Buyers must seek clear instructions on how the process is going to play out.
Agents who handle expressions of interest campaigns on a regular basis often have an information sheet setting out what’s required throughout the process. This can be a great help to buyers, providing greater transparency and helps to devise strategies.
However, some agents will provide less information about the process, so it’s important to have clarity on some key points to ensure you’re able to put your best foot forward.
A lot of these points are also relevant to private sales and auctions, but in an expressions of interest campaign it’s important they are addressed before you begin the process.
Ask for a copy of the contract: If a contract is not yet available, it means a formal offer can’t be secured. It may mean the vendor still has a number of matters to finalise before they are able to lock in a potential offer. It’s worth seeking clarity from the agent regarding the timeline of the process.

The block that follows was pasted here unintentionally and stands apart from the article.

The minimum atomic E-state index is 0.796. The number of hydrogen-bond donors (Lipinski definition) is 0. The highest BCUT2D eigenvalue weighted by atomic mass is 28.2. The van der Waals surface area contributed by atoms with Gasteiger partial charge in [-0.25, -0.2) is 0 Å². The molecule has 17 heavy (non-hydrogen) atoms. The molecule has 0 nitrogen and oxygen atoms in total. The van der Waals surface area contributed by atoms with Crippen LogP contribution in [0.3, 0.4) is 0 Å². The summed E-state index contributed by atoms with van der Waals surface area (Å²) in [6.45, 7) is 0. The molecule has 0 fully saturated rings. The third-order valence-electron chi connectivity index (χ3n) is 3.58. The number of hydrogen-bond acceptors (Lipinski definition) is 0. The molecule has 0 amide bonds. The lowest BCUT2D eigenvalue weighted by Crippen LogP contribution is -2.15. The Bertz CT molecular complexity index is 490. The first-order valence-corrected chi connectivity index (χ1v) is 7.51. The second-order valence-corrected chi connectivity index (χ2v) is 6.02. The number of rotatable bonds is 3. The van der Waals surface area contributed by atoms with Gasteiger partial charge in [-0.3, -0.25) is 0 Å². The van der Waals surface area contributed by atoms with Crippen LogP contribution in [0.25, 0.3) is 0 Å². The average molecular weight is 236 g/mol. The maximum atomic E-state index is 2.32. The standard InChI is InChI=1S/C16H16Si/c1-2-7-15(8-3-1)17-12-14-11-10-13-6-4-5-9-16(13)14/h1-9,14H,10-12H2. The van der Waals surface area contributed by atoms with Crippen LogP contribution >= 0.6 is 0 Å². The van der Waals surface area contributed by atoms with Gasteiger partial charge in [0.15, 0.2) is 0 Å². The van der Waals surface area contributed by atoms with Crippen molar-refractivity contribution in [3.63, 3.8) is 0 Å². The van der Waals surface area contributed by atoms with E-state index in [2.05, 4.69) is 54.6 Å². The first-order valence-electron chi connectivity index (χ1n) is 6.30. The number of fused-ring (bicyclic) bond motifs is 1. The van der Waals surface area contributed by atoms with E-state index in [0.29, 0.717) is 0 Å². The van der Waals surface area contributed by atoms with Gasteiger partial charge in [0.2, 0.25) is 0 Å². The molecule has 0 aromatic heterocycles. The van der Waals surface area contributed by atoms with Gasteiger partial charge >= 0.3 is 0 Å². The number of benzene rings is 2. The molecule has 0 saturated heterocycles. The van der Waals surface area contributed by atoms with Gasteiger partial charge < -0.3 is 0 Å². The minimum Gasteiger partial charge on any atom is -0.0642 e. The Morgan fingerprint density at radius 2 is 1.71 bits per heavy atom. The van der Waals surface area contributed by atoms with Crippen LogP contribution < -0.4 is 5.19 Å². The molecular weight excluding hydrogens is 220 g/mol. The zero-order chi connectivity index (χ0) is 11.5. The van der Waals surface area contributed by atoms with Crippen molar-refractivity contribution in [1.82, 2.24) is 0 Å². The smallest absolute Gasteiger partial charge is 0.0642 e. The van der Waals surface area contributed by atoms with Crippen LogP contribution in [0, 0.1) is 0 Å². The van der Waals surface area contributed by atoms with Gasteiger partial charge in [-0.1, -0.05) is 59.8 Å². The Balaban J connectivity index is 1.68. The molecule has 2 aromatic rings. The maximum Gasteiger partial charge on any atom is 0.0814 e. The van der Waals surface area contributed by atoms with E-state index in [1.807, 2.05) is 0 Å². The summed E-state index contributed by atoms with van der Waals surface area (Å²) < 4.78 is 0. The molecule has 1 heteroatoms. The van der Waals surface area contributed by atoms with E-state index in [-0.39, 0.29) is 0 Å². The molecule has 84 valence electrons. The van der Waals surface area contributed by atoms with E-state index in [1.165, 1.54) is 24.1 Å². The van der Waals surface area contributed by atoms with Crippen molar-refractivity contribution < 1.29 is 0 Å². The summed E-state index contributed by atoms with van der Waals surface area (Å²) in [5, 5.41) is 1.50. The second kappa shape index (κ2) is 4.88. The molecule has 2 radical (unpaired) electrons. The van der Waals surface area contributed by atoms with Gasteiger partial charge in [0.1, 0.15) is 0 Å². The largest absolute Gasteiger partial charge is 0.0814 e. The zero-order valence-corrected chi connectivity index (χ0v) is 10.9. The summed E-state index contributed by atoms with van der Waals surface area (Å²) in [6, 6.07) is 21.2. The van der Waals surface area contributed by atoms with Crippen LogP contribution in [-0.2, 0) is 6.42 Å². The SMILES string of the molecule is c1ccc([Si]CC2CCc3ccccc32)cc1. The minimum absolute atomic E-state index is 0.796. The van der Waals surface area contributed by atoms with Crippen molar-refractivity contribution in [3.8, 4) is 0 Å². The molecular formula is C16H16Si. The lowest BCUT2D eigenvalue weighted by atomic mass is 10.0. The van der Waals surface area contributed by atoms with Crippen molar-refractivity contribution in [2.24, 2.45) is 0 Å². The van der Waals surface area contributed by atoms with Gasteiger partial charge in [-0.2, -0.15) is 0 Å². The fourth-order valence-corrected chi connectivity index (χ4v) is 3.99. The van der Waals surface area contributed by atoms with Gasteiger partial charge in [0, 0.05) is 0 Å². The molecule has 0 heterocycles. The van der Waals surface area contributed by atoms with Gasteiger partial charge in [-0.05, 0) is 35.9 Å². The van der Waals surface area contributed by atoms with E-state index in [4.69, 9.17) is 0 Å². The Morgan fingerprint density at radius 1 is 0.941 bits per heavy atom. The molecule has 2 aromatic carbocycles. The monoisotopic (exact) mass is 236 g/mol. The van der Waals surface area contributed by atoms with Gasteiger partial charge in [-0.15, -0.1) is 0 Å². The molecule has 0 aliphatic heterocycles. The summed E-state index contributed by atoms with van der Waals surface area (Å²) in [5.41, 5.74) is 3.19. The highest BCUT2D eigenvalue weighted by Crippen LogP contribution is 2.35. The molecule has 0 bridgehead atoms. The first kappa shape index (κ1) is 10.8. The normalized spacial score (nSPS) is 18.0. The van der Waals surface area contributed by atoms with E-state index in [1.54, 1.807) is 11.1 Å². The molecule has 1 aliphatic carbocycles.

Clarity on sales conditions: What are the conditions within the contract and is there any room for flexibility? Are you able to buy the property subject to a building inspection or does it need to be carried out beforehand? Is there any information in the contract of sale that’s missing? Do alterations need to be made to onerous clauses, which have been identified by your solicitor?
Level of competition: Having an idea of the number of people you are competing against can help shape your approach to the campaign. The agent is not obligated to disclose this, but any information you can garner is valuable.
Vendor expectations: An expressions of interest quote is different from an auction quote. Is it likely to go beyond the quote range – which is quite regularly the case in an auction – or is it likely to sit within a quoted range? While you might not receive a definitive figure, probing can help draw out a more defined price range.